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A New Way to Make Yourself Heard on Twitter

After months of speculation, Twitter announces its plan to make money: Promoted Tweets. What does it mean for you?
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Twitter today will announce its grand plan to cash in on its status as a global phenomenon – by allowing you to sponsor tweets.

Called Promoted Tweets, the program will make official (and for a fee) what businesses already have been doing for a while: Promoting their brand through the microblogging service.

Don't worry: you won't now be charged for using Twitter just because you're a business, or at least, not yet. Sponsored tweets will just get an extra push to help them be heard above Twitter's 600 tweets per second, and, the company hopes, keep them from immediately being pushed out of the way by wave after wave of 140-character missives. Users will be prompted to re-tweet advertisements, and the tweets (which will still be limited to 140 characters) will wend their way to users' Twitter feeds. The appearance of ads will be targeted – advertisers will buy keywords, and the Promoted Tweet will show up when a user searches for that particular term, much like the way ads appear on Google. (Unlike on Google, only one ad at a time will appear in a users' feed.)

If this all sounds a bit Groundhog Day, it's because it is: Early Monday search-ad pioneer Bill Gross unveiled TweetUp, a Pasadena start-up that allows marketers to buy keywords to promote their tweets. TweetUp's formula also ranks tweets on factors like the writer's expertise and popularity, and the paid-for tweets will appear atop filtered searches on Twitter applications such as Seesmic and TwitterFeed, which account for 80 percent of tweeting activity. (Can IdeaLab founder Gross turn the launch of Promoted Tweets into good news for his fledgling company? Stay tuned.)

First in line to try Twitter's new service: Starbucks, Bravo, Sony Pictures, Best Buy and Virgin America, all of whom are huge Twitter users already. Between 2 and 10 percent of Twitter's 45 million regular users will see the first ads today.

In the past, Twitter's founders have said they wanted to concentrate on growth and not alienate users. But in September the site amended its terms of use, paving the way for advertising. Although it's valued at $1 billion, the site made almost no revenue until it began selling real-time search results to Google in December. (In contrast, analysts say Facebook will pull in $1 billion in revenue this year, largely thanks to demographically targeted advertising. Should you advertise there? Click here.)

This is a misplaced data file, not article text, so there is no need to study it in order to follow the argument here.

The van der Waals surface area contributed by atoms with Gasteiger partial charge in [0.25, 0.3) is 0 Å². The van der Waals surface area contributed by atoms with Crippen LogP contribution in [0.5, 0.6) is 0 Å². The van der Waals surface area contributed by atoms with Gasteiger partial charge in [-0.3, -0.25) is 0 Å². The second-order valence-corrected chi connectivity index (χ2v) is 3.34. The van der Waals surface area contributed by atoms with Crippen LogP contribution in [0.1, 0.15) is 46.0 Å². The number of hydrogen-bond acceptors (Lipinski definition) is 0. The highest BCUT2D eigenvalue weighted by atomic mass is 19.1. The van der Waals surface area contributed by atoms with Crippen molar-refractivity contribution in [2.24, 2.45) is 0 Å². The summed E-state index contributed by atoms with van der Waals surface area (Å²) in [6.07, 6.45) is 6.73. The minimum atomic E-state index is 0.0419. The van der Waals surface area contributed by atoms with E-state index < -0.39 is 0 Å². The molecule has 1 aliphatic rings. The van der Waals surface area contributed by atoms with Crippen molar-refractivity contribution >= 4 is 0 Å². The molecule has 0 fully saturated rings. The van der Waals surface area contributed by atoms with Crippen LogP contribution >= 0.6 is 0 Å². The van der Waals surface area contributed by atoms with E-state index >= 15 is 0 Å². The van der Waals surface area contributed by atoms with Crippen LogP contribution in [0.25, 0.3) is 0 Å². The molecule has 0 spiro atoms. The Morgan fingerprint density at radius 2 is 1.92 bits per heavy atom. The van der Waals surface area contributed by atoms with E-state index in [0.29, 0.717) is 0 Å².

What remains to be seen is how users will respond to advertisers in effect butting into their conversations uninvited – and Twitter, of course, hopes it has a solution.

Promoted Tweets "must meet a higher bar – they must resonate with users," Twitter co-founder Biz Stone wrote in a blog entry titled "Hello World" and posted at midnight Monday. If users don't reply to paid tweets by replying to them, favoriting them, retweeting them, or clicking on embedded links – thus helping a particular ad achieve a certain "resonance score," --  the missive will disappear. The company won't have to pay for it, and users won't see it anymore.

In the beginning, companies will pay per thousand people who see the sponsored tweets, which will disclose that they are ads, and will turn yellow when moused over. Once Twitter gets a handle on how (and if) people interact with the posts, it will roll out alternate ways for advertisers to pay for play.

"Is it great in the search and horrible in the timeline?" Twitter Chief Operating Officer Dick Costolo told Ad Age of the sponsored tweets. (He'll formally announce the advertising scheme at an Ad Age conference in New York today.) "We are going to test and test and test." The company will decide in the fourth quarter whether to take ads into users' Twitter feeds.

Last updated: Apr 13, 2010

COURTNEY RUBIN

Inc. contributing editor Courtney Rubin was for five years a London-based staff writer for People magazine. Rubin, a former senior writer for Washingtonian magazine, has written for the New York Times magazine, Time, Marie Claire, and other publications. She is the author of The Weight-Loss Diaries.




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